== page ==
I think it has been reconfigured since I last raced there in 2019, but it is a good step up from the other artificial courses. I love it, just wish it was feasible to arrange an assessment so I can paddle there at other times, although I haven't paddled a plastic boat for so long I've probably forgotten how.
Franky
Posts: 650
Joined: Sun Aug 31, 2014 9:07 am
Has thanked: 12 times
Been thanked: 28 times

Re: Lee Valley Olympic Assesment

Post by Franky »

Jim wrote:
Tue Feb 01, 2022 12:49 am
I think it has been reconfigured since I last raced there in 2019, but it is a good step up from the other artificial courses.
At the end of 2019, they made a lot of changes, to enable the UK slalom team to practise for the Tokyo Olympic course. It became twistier and more like a river. It was good, with features that really challenged your (well, my) ability to stick to lines.

That was until last summer. Bit by bit, since then, they've been reverting it more or less to how it was previously. I suppose the Tokyo configuration wasn't so easy for rafts to navigate.
User avatar
scottdog007
Posts: 1321
Joined: Fri Apr 03, 2009 10:34 pm
Location: Hertfordshire.
Been thanked: 1 time

Re: Lee Valley Olympic Assesment

Post by scottdog007 »

I remember when I went for the assessment, directly after the bridge I got in an eddy and I could not get out easily the power of the water going past kept pushing me back in. I had to start right at the back of the eddy to get some speed up, then paddle constantly on one side to pump across the eddy line. Seems I had an audience standing on the bridge laughing at me.

It was along time ago but I was told you needed to get a certain number of eddies on top section, and people often failed for not doing this.
User avatar
Chalky723
Posts: 942
Joined: Mon Apr 25, 2011 7:56 pm
Location: Cambridgeshire
Has thanked: 20 times
Been thanked: 12 times

Re: Lee Valley Olympic Assesment

Post by Chalky723 »

I must admit, I booked an assessment on the Olympic just to see what the course was like (remove the "fear") and to see what I'd have to practice at to pass it "for real".

I passed it on that attempt!!

My view was that you can walk up & down for weeks psyching yourself out, by getting on & doing it I'd see what it was like for real (it's what you do for the Legacy!!)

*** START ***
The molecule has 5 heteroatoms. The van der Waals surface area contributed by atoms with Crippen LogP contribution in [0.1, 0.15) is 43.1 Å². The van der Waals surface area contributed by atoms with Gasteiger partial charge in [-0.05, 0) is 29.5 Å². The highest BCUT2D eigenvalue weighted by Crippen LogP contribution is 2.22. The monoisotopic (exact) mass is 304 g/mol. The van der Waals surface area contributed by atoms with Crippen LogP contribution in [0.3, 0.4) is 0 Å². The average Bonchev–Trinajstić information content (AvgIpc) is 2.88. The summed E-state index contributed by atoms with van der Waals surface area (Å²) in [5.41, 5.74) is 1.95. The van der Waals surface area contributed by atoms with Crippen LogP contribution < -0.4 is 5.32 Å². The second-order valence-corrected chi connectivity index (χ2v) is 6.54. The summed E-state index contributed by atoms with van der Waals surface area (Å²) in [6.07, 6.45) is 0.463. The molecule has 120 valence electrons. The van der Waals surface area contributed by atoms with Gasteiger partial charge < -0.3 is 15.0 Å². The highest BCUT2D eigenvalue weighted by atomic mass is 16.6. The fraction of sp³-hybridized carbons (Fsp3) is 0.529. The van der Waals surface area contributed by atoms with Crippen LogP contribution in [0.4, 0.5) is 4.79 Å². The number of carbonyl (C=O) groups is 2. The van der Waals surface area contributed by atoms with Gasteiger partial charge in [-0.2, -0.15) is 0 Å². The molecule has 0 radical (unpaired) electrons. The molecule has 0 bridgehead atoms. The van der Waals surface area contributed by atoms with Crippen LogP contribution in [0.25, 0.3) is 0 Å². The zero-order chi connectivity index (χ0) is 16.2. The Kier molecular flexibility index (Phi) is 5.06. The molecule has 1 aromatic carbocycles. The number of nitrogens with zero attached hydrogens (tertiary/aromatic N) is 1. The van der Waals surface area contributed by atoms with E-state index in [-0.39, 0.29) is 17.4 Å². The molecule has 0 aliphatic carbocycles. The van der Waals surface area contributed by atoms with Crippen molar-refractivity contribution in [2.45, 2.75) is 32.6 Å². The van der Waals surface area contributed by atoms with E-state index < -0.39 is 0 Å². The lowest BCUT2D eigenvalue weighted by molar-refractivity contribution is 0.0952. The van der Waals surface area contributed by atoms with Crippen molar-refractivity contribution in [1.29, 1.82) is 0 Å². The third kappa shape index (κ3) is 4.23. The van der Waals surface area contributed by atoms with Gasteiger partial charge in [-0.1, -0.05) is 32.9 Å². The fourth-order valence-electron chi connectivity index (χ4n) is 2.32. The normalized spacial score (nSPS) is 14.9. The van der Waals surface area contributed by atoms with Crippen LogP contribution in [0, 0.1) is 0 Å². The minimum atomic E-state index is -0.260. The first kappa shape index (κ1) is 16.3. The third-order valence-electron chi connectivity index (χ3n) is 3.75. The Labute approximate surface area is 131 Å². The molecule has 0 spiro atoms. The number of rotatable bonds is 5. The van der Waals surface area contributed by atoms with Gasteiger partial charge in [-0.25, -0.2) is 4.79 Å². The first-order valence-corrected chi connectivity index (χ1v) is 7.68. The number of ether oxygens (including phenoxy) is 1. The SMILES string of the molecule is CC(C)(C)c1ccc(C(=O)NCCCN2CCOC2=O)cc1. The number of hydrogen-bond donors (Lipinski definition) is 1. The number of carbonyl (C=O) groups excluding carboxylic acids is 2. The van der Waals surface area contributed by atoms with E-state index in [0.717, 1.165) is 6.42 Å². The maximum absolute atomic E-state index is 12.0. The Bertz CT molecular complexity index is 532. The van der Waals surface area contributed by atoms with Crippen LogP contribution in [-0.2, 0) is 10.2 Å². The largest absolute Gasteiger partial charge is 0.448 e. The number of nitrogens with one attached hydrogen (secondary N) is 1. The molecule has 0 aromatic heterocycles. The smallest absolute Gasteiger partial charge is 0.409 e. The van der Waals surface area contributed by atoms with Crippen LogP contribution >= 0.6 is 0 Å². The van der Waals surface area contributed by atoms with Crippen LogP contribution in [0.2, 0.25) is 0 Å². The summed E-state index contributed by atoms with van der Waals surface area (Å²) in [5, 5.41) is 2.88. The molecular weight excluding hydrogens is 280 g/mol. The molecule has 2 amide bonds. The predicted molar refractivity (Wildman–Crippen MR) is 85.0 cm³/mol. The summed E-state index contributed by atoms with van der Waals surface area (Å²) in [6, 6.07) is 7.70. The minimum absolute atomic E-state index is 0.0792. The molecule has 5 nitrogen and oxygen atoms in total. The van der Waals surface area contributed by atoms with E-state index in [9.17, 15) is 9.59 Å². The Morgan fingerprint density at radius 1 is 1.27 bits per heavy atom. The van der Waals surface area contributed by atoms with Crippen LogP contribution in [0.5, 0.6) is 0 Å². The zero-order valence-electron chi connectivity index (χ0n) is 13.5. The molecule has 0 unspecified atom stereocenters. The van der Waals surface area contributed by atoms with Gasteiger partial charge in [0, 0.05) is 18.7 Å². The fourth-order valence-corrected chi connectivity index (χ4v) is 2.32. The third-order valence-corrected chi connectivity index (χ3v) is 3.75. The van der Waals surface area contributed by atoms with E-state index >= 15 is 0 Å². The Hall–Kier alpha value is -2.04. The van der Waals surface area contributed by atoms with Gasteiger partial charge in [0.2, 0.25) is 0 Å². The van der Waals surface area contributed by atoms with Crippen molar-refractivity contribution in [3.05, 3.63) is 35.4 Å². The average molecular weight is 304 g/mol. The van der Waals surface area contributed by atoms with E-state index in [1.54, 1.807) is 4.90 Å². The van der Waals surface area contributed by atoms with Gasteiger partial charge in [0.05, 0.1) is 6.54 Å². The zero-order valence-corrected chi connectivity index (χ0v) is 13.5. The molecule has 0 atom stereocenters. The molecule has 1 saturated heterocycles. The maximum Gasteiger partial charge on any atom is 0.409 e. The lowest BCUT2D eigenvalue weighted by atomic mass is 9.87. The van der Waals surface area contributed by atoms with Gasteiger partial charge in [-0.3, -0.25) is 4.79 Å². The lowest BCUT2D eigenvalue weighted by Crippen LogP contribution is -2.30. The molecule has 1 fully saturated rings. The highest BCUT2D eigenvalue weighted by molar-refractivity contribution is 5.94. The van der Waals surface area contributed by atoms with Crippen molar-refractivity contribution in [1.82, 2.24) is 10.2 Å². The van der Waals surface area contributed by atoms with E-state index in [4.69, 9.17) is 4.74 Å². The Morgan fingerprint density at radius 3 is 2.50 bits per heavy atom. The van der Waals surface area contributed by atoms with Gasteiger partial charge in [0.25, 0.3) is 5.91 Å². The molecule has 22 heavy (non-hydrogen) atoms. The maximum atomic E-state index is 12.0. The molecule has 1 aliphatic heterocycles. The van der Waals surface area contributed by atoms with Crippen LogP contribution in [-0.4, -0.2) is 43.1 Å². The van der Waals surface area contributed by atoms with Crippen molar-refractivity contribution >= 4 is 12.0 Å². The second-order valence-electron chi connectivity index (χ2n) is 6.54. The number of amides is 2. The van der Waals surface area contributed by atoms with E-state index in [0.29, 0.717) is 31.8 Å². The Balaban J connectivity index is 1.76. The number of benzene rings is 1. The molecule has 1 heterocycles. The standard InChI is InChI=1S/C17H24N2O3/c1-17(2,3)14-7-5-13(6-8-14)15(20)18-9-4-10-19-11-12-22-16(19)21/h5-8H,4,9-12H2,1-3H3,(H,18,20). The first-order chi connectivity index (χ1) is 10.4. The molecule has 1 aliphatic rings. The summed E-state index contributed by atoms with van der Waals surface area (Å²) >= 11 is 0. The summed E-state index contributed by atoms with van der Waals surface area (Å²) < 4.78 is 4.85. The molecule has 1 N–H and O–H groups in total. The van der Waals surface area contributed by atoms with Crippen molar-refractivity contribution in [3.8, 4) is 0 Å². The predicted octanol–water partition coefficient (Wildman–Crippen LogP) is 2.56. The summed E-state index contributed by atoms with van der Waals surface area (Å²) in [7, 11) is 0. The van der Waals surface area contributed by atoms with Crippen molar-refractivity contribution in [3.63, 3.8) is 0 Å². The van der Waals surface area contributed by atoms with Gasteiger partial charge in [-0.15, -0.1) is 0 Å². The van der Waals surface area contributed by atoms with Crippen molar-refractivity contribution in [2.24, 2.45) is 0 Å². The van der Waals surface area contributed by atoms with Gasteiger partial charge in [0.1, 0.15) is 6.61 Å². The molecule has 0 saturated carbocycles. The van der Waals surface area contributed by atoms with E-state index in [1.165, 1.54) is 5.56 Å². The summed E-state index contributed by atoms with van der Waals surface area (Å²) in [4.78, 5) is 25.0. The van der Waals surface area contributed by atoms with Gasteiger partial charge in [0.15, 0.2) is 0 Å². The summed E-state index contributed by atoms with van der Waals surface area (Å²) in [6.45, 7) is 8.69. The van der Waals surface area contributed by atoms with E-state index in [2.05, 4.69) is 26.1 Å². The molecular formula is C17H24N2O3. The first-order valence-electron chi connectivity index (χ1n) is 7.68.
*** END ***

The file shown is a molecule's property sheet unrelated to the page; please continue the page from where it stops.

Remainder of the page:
Have a go & Good Luck!!

D
Jackson Nirvana, Gumotex Palava 400
gp.girl
Posts: 625
Joined: Mon Jul 01, 2013 5:54 pm
Location: Crawley Down, West Sussex
Has thanked: 17 times
Been thanked: 9 times

Re: Lee Valley Olympic Assesment

Post by gp.girl »

Chalky723 wrote:
Sat Feb 05, 2022 12:28 pm
I must admit, I booked an assessment on the Olympic just to see what the course was like (remove the "fear") and to see what I'd have to practice at to pass it "for real".

I passed it on that attempt!!

My view was that you can walk up & down for weeks psyching yourself out, by getting on & doing it I'd see what it was like for real (it's what you do for the Legacy!!)

Have a go & Good Luck!!

D
I did the same, turned up knackered and minus my roll and still passed! The standard required is pretty relaxed so it's best just to go for it.

I'm still totally out of my depth on the course and don't normally paddle it but it's not going anywhere so there's no rush.
I can roll :)
User avatar
TechnoEngineer
Posts: 3365
Joined: Mon May 12, 2008 7:47 pm
Location: Berks, Hants, Essex
Has thanked: 8 times
Been thanked: 5 times

Re: Lee Valley Olympic Assesment

Post by TechnoEngineer »

Not only should you be able to make eddies on the Legacy, you should be comfortable doing high crosses as well. I shot some video demonstrating a practise run on the Legacy (many many years ago.....)


Before I took the Olympic Assessment I undertook a training session with Glenn Jarman and Andy Holt, which was useful. Alternatively you could take an Olympic Assessment as a "dummy run" since they give you feedback on what you need to work on anyway.

It's also worth observing the patterns of the rafts on the Olympic; on their first runs they tend to bomb down the course, and they eddy out more often on subsequent runs. One day I anticipated it wrong and was run over by one of the rafts whilst I was in a sticky stopper :)
XL-Burn-3 / Monstar / XPlore-X/ My Videos
gp.girl
Posts: 625
Joined: Mon Jul 01, 2013 5:54 pm
Location: Crawley Down, West Sussex
Has thanked: 17 times
Been thanked: 9 times

Re: Lee Valley Olympic Assesment

Post by gp.girl »

Oooh that looks strangely familiar, it's a bit different now.

Doing an assessment as a dummy run well worth it, you will probably pass and it's a lot cheaper than booking coaching. Water is warming up now ;)

LondonPaddler1999 did you go for it?
I can roll :)
Post Reply

Return to “Whitewater and Touring”